I need to make more time to read Isaacson’s Benjamin Franklin, because I’m really liking it and just hardly ever get to it. As far as intention goes, I’m reading it to learn more about Franklin’s work as a printer, inventor, and scientist, and secondarily to learn more about his political career.
The Vitruvius is somewhat slow going but fascinating. There’s a bit about good buildings lasting forever, which made me realize I tend to think of buildings as somewhat more ephemeral and I’m not sure why. Perhaps it’s because buildings on campus are always going up or coming down. Or maybe it’s a habit of mind stemming from all the time I spend building ephemeral software. Whatever the case, the idea of fairly permanent alteration of the landscape (not just in preparing for buildings to go up but the building itself) intrigues me.
I finished Killer Dungeon. Fun series. Not a whole lot to say about it.
This week has not at all been a fiction week for me. I’m around a fifth of the way into Claire North’s The Gameshouse but haven’t really gotten hooked yet. I can’t tell if that’s because of everything else going on (nationally and personally). I think I’ll stick with it for now.
2020 is finally in the ground. It wasn’t all bad, but I’m glad to see it gone. Here’s hoping 2021 proves a massive improvement.
My main creative goal this year is to establish processes that help me finish the pieces of writing I start. I’ve got several old stories I want to finish and release, and of course there’s the novel, too.
Art-wise, I feel like things have settled into a decent rhythm. This next piece, which I’ll be releasing on Monday, is among my favorites that I’ve done. (It’s a reworking of a theme I’ve done before, but with better execution, I think.)
I’ve started work on an ebook edition of the next Andrew Lang fairy tale book (The Green Fairy Book), seven years since I made the last one. Whoops. I’m not very far along with it, but it’s good to be making ebooks again.
I’m also working on a typeface that I plan to use to typeset a book of poems (along with illustrations).
I switched to an iPhone 12 Mini a couple days ago, to help with that hand/wrist pain I mentioned a while back (my iPhone 11 was too heavy and too large for my hands). So far, so good.
We watched Soul. Good film. Really liked it.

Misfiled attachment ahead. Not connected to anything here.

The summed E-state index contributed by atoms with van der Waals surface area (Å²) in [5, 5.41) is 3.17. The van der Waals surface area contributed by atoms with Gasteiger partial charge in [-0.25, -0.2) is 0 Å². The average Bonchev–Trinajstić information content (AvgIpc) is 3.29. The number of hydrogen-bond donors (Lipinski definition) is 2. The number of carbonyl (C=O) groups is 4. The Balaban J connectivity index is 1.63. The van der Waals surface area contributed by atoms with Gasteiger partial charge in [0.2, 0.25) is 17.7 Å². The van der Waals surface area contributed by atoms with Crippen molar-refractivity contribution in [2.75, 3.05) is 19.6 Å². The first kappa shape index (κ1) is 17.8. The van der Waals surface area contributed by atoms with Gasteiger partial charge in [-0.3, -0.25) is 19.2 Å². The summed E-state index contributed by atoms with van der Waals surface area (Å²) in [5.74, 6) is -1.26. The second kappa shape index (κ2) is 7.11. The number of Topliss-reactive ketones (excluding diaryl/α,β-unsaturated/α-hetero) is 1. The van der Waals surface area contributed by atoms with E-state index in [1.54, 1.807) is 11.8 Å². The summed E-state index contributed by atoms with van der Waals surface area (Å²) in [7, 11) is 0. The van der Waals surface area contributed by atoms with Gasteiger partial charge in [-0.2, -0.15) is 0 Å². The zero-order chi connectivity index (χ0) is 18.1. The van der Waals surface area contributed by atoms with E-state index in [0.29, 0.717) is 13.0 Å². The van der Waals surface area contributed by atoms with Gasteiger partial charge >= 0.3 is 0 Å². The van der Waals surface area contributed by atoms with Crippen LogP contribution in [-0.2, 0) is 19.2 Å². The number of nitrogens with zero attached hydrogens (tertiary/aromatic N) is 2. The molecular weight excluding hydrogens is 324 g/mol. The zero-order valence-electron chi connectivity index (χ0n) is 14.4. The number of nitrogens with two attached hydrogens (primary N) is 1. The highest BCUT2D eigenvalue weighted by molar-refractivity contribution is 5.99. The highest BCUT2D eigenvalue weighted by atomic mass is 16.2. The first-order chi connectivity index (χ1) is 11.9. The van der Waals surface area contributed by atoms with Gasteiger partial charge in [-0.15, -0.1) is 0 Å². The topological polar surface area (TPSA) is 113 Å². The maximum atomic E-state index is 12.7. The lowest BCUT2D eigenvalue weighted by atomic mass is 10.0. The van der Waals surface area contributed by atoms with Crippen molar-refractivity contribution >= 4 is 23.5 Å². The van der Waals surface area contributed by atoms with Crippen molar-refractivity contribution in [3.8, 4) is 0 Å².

My wife and I are almost finished with the first (and only) season of The Chosen, and I think it’s my favorite TV show ever. Very much hoping they make many more seasons.
We’ve also watched a handful of episodes of Paul Hollywood’s City Bakes and have enjoyed those. They always leave me with the itch to bake artisan bread, which is kind of a downside because we watch them late at night after the kids have gone to bed, when baking isn’t really a wise option.
Nonfiction reading: Finished Stalling for Time. I indirectly gleaned several parenting tips from all the negotiation stories. Recommended.
I’m a quarter of the way into William Kamkwamba’s The Boy Who Harnessed the Wind, which I first heard about several months ago when my wife read it for her book club. Just barely got to where he starts building things, which is my primary interest in the book.
Very much enjoying Isaacson’s Benjamin Franklin. I’m still only a tenth of the way in, though. (I’m reading it exclusively on my laptop, and with the holidays I haven’t been on it much.)
I’ve also started reading Morris Hicky Morgan’s translation of Vitruvius’s The Ten Books on Architecture. (I’m newly determined to start reading more hard books and more old books.) It’s slower going but I’m loving it. I’d been under the misconception that perspective drawing wasn’t discovered/invented until the Renaissance, but Vitruvius describes it quite clearly in the 1st century B.C.
Fiction reading: I finished The Road. Whew. It wasn’t quite as harrowing as I’d been expecting, but it was still intense and I may or may not have shed a tear or two at the end.
As a palate cleanser, I’m almost done with Phil Tucker’s Killer Dungeon, final volume in the Euphoria Online series. Definitely more of a popcorn read. I don’t play games and thus don’t particularly care about the LitRPG statistics parts, but the rest is fun.
I did end up hitting my reading goal for the year, by the way. In 2020 I read 105 books (up from 67 in 2019), thanks to my goal of reading 100 pages a day. And no, I didn’t use picture books to easily meet my goal. (I read 42,546 pages in 2020, up from 28,000 pages even in 2019. These page counts include books I bailed on, by the way.)
As mentioned, the initial version of the portfolio is up. I’ve decided to jettison the type design tool idea (too niche, and perhaps a bit too technical) and instead design a writing app ala Scrivener for my next case study.
With my art, I’ve moved from an every-other-day release schedule (a bit much) to releasing on Mondays and Thursdays. This past week I’ve had three people separately suggest that I make a book of my art, so I’m now mulling that over and trying to figure out whether running a Kickstarter is something I can do in the near future. (I’m also thinking, though, about making a coloring book from some of my existing pieces. It would be a free PDF download.)
Tonight I freshened up the design of my site and redid the home page. Eternal tinkering.
Nonfiction reading: I’m two-thirds of the way through Stalling for Time. Fascinating reading. The extra detail on the Ruby Ridge and Waco fiascos has been riveting though sad.
I haven’t been reading as much of Benjamin Franklin as I’d like lately, but I’m planning to ramp that up this next week.
Fiction reading: Finished The Humans. Thought-provoking.